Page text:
Robert Langdon's adventures take him stateside, uncovering the mysteries of the Masons. The book touches...moreDan Brown's The Lost Symbol is a worthy read.
Robert Langdon's adventures take him stateside, uncovering the mysteries of the Masons. The book touches on interesting doctrinal ideas, and many masonic stereotypes/conspiracies. I was certainly interested in the Mason storyline.
Although the book was formulaic and somewhat predictable, I still could not manage to put the book down, finishing it in one day off.
I would rate this book higher than Da Vinci Code, but not quite as good or surprising as Angels and Demons.(less)
The book that spawned economic interest in young minds.
I never considered economics to be markedly interesting. However, after reading this book for a...moreThe book that spawned economic interest in young minds.
I never considered economics to be markedly interesting. However, after reading this book for a basic Econ course at Weber State, I understood that economics is not just the study of graphs and charting numbers.
Real data can produce very interesting theories and explanations for basic human activities.
The discussions on crime, cheating, and education were all eye-opening.
The controversial evidence that supports abortion as a contributor to the steep decrease in crime during the 1990s may be hard to swallow, but is certainly a logical explanation for some hard questions.
This was a book to be read for school, but I ended up reading it all over the course of two days. If you're interested in the economy, psychology, human nature, or crime, take a look at this book.(less)
This is certainly required reading for anyone who wants to create a successful business. You may be successful without it, but the information in this...moreThis is certainly required reading for anyone who wants to create a successful business. You may be successful without it, but the information in this book will streamline your venture from start-up to serious growth.
It has been awhile since I read this book, so I cannot include my original thoughts and notes into this review. However, it is not a terribly long or intimidating book. I highly recommend it.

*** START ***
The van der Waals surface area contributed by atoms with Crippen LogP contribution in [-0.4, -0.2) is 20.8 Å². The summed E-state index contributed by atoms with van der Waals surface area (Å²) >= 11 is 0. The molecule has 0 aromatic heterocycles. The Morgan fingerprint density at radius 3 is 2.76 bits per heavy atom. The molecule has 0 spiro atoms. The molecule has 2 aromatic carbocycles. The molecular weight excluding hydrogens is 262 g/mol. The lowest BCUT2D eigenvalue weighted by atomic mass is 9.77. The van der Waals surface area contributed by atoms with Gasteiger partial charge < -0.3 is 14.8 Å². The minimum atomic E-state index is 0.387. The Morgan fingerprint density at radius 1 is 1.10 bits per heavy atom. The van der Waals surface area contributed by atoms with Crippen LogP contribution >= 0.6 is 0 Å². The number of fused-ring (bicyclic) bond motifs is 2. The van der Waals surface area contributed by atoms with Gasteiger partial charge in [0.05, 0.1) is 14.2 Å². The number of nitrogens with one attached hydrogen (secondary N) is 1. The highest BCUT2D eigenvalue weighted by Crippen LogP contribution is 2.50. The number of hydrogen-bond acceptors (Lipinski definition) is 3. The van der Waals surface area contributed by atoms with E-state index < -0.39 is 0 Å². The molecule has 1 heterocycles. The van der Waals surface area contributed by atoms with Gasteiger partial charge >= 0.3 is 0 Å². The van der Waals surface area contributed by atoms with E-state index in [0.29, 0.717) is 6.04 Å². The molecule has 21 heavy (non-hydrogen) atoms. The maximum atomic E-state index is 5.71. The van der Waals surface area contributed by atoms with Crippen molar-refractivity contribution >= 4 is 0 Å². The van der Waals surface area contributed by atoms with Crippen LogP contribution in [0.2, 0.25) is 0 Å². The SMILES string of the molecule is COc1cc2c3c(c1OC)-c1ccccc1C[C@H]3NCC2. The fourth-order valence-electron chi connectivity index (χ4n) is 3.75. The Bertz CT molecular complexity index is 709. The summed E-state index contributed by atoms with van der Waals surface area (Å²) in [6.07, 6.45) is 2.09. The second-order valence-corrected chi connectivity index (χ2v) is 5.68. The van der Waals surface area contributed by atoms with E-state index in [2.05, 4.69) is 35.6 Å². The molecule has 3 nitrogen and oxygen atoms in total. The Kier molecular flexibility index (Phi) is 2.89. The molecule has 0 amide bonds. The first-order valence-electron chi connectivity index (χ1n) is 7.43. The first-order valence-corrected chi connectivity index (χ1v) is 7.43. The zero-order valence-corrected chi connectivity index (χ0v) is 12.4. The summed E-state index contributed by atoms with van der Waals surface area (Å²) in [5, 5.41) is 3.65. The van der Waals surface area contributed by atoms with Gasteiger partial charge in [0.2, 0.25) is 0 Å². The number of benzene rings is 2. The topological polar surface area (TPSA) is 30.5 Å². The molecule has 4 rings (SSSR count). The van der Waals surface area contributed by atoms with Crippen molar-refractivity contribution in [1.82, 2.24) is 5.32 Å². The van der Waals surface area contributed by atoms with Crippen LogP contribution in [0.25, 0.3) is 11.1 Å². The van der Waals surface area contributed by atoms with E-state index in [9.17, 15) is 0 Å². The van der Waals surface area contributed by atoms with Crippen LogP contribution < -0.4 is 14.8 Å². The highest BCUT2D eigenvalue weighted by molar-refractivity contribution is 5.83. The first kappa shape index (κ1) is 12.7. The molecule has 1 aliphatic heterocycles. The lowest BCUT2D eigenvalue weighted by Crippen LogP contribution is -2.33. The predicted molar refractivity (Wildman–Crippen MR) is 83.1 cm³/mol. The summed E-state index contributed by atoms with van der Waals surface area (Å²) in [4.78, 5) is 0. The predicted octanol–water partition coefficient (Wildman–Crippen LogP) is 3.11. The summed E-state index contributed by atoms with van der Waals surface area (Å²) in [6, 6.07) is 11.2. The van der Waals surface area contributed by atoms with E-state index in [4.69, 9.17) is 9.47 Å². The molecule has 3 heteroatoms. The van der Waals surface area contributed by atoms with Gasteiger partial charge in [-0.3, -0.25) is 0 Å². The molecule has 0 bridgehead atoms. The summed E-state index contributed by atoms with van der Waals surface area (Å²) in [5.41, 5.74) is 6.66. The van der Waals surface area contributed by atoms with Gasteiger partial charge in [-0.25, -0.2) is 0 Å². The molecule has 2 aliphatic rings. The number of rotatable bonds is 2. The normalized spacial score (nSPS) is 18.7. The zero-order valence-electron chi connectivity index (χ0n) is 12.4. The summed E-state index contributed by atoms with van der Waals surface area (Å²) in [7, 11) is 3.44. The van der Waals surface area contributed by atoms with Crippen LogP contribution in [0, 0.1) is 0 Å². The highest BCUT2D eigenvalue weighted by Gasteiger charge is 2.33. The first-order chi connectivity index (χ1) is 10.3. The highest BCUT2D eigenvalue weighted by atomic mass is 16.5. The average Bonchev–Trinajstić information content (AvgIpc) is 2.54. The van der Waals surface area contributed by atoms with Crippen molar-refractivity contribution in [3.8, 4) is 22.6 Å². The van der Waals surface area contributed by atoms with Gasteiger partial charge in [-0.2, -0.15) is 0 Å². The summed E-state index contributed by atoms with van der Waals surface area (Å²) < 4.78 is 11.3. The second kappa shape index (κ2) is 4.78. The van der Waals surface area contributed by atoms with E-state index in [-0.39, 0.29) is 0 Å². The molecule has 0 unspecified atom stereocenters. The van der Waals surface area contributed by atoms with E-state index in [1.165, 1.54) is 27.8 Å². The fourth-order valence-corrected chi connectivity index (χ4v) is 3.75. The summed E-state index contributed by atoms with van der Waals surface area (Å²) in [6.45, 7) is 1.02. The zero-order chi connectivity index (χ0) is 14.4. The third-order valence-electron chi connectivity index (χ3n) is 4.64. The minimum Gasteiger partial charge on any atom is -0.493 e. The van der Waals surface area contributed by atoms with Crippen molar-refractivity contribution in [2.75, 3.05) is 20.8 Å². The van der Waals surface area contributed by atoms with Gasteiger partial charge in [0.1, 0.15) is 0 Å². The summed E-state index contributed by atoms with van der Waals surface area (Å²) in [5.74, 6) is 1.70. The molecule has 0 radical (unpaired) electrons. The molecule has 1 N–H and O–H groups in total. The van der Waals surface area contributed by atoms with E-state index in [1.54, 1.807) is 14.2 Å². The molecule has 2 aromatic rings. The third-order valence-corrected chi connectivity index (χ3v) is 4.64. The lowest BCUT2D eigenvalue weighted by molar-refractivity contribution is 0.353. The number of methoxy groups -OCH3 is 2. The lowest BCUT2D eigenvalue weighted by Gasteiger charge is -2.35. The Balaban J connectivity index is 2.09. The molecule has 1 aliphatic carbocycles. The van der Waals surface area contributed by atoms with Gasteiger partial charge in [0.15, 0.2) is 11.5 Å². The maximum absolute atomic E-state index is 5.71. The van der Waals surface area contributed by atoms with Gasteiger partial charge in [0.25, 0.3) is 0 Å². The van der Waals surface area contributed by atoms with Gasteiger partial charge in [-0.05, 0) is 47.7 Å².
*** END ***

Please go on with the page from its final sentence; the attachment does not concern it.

My biggest takeaway from The E-Myth Revisited is that any business should be simplified into a series of systems. Once that is done, anyone can be plugged into any position and follow the instructions.
**spoiler alert** You can see from my ratings of the previous books that I loved this series.
The author is an expert at keeping the reader intrigued...more**spoiler alert** You can see from my ratings of the previous books that I loved this series.
The author is an expert at keeping the reader intrigued with descriptive text, lovable characters, and frequent highlights.
I laughed out loud multiple times, and I looked forward to the resolution of the series.
The biggest drawback to the book was that there was little wonder to how the book would end. There were no great sacrifices made by main characters, and everything seemed to go according to plan. The greatest surprise of the book could have been divined after reading the first chapter.
However, it is a book written primarily for young adults, even children. To that end, the book succeeds and excels at entertaining the reader.
I would definitely recommend this series to anyone who enjoys fiction or fantasy.(less)
Despite being a couple of years old, the book gives a profound summary of technology's role in globalizat...moreThe World is Flat is certainly an eye-opener.
Despite being a couple of years old, the book gives a profound summary of technology's role in globalization and it's effect on modern day society.
I listened to this as an audio program on my daily commutes, and was intrigued by the rapid flattening of the world. I think that the decisions that our nation makes over the next decade will greatly influence our place in the world. We can remain a world leader by innovating and putting our labor force to work in advancing American technology and ideas, or we can cede our economic and world status to China and India as they graduate from highly educated laborers to world thought leaders.
On a macro level, I recognized that outsourcing will be a huge factor in my life. While I feel that my future career as a teacher is relatively safe from Indian outsourcing, that does not mean that I can be complacent in furthering my personal education and potential impact in my field.
The tools that have flattened the world can certainly be used in education. I could teach my high school class from Disneyland, or Uruguay. All I need is an internet connection.